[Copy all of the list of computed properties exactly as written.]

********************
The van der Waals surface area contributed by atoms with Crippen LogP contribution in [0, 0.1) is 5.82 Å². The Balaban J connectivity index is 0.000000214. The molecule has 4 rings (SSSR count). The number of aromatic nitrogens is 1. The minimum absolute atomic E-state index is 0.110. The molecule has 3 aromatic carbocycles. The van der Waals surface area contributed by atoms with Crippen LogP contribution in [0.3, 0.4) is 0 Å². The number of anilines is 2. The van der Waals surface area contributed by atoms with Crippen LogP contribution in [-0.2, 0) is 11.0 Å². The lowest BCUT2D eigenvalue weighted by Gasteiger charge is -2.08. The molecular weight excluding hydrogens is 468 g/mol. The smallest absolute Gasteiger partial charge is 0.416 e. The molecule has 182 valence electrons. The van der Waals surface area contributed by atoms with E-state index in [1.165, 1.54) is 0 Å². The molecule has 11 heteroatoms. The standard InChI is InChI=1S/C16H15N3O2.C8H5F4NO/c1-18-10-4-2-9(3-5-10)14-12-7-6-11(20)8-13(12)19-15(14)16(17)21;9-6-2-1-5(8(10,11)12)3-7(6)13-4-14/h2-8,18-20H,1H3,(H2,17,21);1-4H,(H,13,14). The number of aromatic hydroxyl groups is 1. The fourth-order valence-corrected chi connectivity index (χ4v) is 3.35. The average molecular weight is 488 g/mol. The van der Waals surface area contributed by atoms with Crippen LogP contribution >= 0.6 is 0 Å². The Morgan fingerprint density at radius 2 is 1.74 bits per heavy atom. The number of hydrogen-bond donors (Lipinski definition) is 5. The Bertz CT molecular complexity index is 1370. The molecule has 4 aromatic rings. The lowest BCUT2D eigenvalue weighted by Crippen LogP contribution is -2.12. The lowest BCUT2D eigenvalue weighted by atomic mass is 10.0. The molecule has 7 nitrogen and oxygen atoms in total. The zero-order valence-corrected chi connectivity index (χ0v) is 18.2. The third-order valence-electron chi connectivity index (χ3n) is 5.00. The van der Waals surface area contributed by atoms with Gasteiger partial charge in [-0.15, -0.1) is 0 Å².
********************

The van der Waals surface area contributed by atoms with Crippen LogP contribution in [0, 0.1) is 5.82 Å². The Balaban J connectivity index is 0.000000214. The molecule has 4 rings (SSSR count). The number of aromatic nitrogens is 1. The minimum absolute atomic E-state index is 0.110. The molecule has 3 aromatic carbocycles. The van der Waals surface area contributed by atoms with Crippen LogP contribution in [0.3, 0.4) is 0 Å². The number of anilines is 2. The van der Waals surface area contributed by atoms with Crippen LogP contribution in [-0.2, 0) is 11.0 Å². The lowest BCUT2D eigenvalue weighted by Gasteiger charge is -2.08. The molecular weight excluding hydrogens is 468 g/mol. The smallest absolute Gasteiger partial charge is 0.416 e. The molecule has 182 valence electrons. The van der Waals surface area contributed by atoms with E-state index in [1.165, 1.54) is 0 Å². The molecule has 11 heteroatoms. The standard InChI is InChI=1S/C16H15N3O2.C8H5F4NO/c1-18-10-4-2-9(3-5-10)14-12-7-6-11(20)8-13(12)19-15(14)16(17)21;9-6-2-1-5(8(10,11)12)3-7(6)13-4-14/h2-8,18-20H,1H3,(H2,17,21);1-4H,(H,13,14). The number of aromatic hydroxyl groups is 1. The fourth-order valence-corrected chi connectivity index (χ4v) is 3.35. The average molecular weight is 488 g/mol. The van der Waals surface area contributed by atoms with Crippen LogP contribution >= 0.6 is 0 Å². The Morgan fingerprint density at radius 2 is 1.74 bits per heavy atom. The number of hydrogen-bond donors (Lipinski definition) is 5. The Bertz CT molecular complexity index is 1370. The molecule has 4 aromatic rings. The lowest BCUT2D eigenvalue weighted by Crippen LogP contribution is -2.12. The lowest BCUT2D eigenvalue weighted by atomic mass is 10.0. The molecule has 7 nitrogen and oxygen atoms in total. The zero-order valence-corrected chi connectivity index (χ0v) is 18.2. The third-order valence-electron chi connectivity index (χ3n) is 5.00. The van der Waals surface area contributed by atoms with Gasteiger partial charge in [-0.15, -0.1) is 0 Å².